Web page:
‘Snowsomething’ building is next and they have to wait until it’s dressed before deciding what sort of something it actually is. A Snowmole it turns out to be and then Mole decides to have his supper beside it to keep it company. He even beds down beside the Snowmole and eventually falls fast asleep. How come when he wakes up, Mole is in his own bed inside their cosy home? However Mole is still concerned about Snowmole being lonely but good old Mouse has done something to make sure that isn’t so.

It’s not long before December comes around and Mouse announces that it’s time to start using the advent calendar

until, as the second episode is called, lo and behold, it’s Christmas. Despite having said that, Mole decides that the big day is a really long way away that year. Meanwhile, as they have lots of preparations to make, the friends are so busy that Christmas Eve soon arrives.

So, what is the very important thing that Mole thinks they’ve forgotten to do as they get ready for bed on 24th; or rather, several important things seemingly? Then what is the bump in the night referred to in the title of the final episode?

I suggest snuggling up with a hot chocolate and sharing this with your little ones in the run up to your own Christmas. What wonderful Christmas cards some of James’ watercolour illustrations would make.

George the Wombat

George the Wombat
Eva Papoušková and Galina Miklínová

Did you know that like all his fellow wombats, George produces cube-shaped poos? That’s when he manages to poo at all, and even more importantly do so in his potty.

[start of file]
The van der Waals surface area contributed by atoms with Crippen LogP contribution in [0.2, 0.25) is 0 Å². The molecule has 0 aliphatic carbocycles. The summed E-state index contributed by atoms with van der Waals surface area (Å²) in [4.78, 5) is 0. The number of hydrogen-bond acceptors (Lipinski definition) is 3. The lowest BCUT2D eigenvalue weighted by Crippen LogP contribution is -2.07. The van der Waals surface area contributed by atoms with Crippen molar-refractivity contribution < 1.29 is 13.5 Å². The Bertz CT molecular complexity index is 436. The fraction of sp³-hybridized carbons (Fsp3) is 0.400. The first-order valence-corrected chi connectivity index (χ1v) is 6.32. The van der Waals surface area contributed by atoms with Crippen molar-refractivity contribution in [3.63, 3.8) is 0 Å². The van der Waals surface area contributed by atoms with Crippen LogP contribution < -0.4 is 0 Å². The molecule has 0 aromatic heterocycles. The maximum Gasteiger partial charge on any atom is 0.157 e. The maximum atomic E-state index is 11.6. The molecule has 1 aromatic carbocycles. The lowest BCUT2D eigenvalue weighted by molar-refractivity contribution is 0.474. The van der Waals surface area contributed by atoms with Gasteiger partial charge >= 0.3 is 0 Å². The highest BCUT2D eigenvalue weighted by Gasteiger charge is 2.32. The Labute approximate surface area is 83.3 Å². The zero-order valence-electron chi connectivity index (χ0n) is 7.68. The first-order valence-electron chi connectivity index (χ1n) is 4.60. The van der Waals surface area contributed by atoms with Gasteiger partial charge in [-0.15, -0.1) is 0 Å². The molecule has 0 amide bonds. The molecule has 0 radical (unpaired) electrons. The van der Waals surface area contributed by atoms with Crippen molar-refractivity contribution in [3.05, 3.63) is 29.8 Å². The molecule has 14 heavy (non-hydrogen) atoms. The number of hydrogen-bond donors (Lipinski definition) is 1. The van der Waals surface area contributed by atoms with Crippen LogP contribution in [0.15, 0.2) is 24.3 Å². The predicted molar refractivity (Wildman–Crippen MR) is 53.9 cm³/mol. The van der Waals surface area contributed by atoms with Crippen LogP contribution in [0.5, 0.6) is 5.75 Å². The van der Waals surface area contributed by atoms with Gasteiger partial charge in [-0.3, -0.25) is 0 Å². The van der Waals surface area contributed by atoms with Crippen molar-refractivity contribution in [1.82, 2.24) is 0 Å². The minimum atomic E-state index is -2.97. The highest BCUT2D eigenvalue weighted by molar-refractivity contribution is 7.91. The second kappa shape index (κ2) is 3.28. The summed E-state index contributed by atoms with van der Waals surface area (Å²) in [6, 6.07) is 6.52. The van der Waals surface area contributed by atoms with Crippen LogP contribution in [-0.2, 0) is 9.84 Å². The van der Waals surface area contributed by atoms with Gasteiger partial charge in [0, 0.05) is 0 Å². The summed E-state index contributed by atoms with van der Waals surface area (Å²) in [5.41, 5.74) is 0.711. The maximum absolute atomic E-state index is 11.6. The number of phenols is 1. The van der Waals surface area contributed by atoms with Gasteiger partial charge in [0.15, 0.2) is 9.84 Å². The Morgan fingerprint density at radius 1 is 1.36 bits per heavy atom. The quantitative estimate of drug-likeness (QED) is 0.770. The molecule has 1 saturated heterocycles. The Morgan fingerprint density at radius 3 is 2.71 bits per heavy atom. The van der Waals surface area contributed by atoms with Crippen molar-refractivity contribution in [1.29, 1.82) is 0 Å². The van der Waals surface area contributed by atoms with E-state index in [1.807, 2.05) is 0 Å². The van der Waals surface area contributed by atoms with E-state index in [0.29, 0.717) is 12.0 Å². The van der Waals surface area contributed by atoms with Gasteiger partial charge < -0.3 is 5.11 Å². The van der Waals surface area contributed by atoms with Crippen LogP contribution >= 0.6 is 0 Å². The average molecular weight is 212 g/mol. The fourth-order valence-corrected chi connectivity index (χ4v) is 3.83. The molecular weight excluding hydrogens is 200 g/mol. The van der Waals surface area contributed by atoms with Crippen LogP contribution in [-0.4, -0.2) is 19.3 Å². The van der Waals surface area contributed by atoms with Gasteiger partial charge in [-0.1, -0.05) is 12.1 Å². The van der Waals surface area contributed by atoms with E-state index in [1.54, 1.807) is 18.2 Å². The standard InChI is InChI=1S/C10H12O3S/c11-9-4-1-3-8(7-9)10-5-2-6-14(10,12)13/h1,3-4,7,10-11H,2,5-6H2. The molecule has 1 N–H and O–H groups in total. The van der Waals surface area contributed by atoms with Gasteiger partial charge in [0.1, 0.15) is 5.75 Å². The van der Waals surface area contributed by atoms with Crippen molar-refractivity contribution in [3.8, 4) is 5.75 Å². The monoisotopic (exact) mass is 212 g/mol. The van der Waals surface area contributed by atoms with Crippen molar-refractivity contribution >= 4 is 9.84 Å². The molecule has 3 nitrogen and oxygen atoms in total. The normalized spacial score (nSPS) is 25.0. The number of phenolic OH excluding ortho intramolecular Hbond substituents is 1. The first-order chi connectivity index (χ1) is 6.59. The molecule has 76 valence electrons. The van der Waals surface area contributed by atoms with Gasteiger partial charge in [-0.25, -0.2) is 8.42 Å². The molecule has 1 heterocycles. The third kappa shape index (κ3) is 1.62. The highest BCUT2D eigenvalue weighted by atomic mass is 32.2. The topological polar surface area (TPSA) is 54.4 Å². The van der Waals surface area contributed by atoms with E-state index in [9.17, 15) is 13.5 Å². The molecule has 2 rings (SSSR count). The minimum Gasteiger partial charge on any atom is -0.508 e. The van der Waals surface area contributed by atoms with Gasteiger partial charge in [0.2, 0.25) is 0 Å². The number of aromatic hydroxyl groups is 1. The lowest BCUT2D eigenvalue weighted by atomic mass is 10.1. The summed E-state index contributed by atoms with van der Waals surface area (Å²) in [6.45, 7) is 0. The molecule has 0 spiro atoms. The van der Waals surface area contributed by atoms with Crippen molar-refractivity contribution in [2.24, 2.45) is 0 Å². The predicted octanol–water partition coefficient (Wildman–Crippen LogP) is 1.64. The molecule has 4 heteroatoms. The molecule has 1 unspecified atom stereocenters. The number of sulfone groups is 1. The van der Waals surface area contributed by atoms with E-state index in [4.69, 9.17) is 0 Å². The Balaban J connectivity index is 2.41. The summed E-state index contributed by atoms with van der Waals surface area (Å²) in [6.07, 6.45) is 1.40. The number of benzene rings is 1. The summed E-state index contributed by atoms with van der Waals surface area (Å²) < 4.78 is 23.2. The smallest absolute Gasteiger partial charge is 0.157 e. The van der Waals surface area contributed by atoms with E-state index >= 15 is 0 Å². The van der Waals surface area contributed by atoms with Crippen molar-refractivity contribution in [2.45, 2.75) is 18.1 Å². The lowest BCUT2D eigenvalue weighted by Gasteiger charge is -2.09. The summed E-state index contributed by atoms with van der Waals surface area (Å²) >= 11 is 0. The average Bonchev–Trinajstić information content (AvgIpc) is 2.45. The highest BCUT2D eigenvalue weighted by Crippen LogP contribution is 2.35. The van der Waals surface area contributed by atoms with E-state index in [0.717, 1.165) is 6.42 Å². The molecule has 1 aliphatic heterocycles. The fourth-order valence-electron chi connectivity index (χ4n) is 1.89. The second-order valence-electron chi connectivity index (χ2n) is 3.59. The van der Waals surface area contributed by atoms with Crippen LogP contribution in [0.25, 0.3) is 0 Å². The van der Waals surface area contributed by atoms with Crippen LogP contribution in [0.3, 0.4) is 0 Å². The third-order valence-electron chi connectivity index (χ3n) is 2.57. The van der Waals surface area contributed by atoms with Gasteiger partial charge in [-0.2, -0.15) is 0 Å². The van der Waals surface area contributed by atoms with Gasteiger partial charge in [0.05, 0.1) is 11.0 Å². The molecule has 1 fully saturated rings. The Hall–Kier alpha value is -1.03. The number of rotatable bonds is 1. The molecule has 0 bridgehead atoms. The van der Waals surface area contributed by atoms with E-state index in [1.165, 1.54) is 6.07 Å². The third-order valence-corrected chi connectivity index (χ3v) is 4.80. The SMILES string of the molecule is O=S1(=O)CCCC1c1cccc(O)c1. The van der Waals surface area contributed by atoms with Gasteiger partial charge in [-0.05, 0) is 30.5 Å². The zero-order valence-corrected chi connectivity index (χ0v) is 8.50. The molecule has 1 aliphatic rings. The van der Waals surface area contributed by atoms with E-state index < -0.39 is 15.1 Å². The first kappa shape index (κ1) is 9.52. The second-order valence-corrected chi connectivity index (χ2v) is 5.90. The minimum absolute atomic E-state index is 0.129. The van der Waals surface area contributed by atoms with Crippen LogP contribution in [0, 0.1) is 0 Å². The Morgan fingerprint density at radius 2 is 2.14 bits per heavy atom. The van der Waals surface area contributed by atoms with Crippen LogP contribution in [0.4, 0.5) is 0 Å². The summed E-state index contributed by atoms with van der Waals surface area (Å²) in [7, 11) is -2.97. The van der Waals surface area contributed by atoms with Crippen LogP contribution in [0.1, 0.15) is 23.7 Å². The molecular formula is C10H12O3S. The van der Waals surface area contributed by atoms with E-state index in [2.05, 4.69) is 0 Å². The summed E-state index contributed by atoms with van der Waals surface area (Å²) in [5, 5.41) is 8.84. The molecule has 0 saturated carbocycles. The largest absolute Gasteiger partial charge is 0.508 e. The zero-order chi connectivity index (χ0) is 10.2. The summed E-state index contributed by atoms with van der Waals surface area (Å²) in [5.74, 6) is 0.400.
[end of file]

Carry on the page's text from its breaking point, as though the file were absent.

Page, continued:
Pooing in his potty is what his mum has told the little creature he must do before he can go into the forest and dig a burrow. Being an obedient marsupial, George goes and sits on his potty but sitting on your lonesome upon your potty (or otherwise) is more than a little boring.

Fortunately though it’s not long before George’s pal Fred the kangaroo hops up and invites George to join him in some grass gobbling. George explains his problem and so Fred suggests something to help shift things along within. Still nothing happens, so Fred hops off leaving the wombat to keep trying.

Next to arrive is Annie goose and she too has a suggestion, but this doesn’t do the job either.

Lizzie mouse’s tip proves equally unsuccessful

only serving to make George’s eyes almost pop out, which puzzles Daddy Wombat as he walks by.

Now Daddy wombat knows a thing or two so maybe, just maybe he can solve the poo problem once and for all so that his offspring is free to remove his botty from his potty and embark on some tunnelling.
Translated by Alexandra Büchler, this tale of friendship, helpfulness and of course, poo, is great fun to share whether or not you have a little one at the potty training stage. With its repeat refrains and gentle humour throughout the telling, a humour that is superbly underscored in Galina Miklínová’s cross-hatched illustrations showing the cuddlesome creature endeavouring to follow instructions and produce the goods, this book will delight both youngsters and adults, all of whom will relish the potty-sitting sequences.

Molly and the Shipwreck

Molly and the Shipwreck
Malachy Doyle and Andrew Whitson

Young islander Molly and her family star in their fifth story and once again it’s full of caring and community spirit.

It begins with Molly’s mother receiving a letter from Molly’s teacher saying that the island school might be closed down unless more children can be found. Molly’s attempts to persuade some of the island’s visitors to move there and add to the pupil role meet with no success.